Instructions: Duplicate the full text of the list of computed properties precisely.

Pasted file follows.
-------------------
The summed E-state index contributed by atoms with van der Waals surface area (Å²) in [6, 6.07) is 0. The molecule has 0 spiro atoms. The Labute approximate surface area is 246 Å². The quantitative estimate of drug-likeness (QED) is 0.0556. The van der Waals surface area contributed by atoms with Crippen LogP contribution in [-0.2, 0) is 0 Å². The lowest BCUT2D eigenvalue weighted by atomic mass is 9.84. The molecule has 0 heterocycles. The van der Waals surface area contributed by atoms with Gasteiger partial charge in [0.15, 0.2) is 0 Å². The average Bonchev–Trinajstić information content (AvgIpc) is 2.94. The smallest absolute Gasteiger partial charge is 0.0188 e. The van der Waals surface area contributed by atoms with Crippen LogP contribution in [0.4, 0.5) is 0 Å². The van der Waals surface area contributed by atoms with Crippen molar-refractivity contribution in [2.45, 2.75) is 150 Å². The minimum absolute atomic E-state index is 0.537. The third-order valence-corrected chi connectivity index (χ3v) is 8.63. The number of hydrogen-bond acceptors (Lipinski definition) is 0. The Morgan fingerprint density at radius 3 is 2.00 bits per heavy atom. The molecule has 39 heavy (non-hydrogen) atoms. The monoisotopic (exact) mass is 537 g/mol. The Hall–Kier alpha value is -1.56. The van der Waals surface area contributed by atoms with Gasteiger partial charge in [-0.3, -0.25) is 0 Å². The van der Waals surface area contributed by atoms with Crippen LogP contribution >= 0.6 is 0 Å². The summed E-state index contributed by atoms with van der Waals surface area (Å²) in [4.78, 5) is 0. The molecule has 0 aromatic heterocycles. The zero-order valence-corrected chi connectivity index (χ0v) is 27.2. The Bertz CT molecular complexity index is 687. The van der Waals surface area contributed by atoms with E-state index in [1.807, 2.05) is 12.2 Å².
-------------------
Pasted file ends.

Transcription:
The summed E-state index contributed by atoms with van der Waals surface area (Å²) in [6, 6.07) is 0. The molecule has 0 spiro atoms. The Labute approximate surface area is 246 Å². The quantitative estimate of drug-likeness (QED) is 0.0556. The van der Waals surface area contributed by atoms with Crippen LogP contribution in [-0.2, 0) is 0 Å². The lowest BCUT2D eigenvalue weighted by atomic mass is 9.84. The molecule has 0 heterocycles. The van der Waals surface area contributed by atoms with Gasteiger partial charge in [0.15, 0.2) is 0 Å². The average Bonchev–Trinajstić information content (AvgIpc) is 2.94. The smallest absolute Gasteiger partial charge is 0.0188 e. The van der Waals surface area contributed by atoms with Crippen LogP contribution in [0.4, 0.5) is 0 Å². The van der Waals surface area contributed by atoms with Crippen molar-refractivity contribution in [2.45, 2.75) is 150 Å². The minimum absolute atomic E-state index is 0.537. The third-order valence-corrected chi connectivity index (χ3v) is 8.63. The number of hydrogen-bond acceptors (Lipinski definition) is 0. The Morgan fingerprint density at radius 3 is 2.00 bits per heavy atom. The molecule has 39 heavy (non-hydrogen) atoms. The monoisotopic (exact) mass is 537 g/mol. The Hall–Kier alpha value is -1.56. The van der Waals surface area contributed by atoms with Gasteiger partial charge in [-0.3, -0.25) is 0 Å². The van der Waals surface area contributed by atoms with Crippen LogP contribution >= 0.6 is 0 Å². The summed E-state index contributed by atoms with van der Waals surface area (Å²) in [4.78, 5) is 0. The molecule has 0 aromatic heterocycles. The zero-order valence-corrected chi connectivity index (χ0v) is 27.2. The Bertz CT molecular complexity index is 687. The van der Waals surface area contributed by atoms with E-state index in [1.807, 2.05) is 12.2 Å².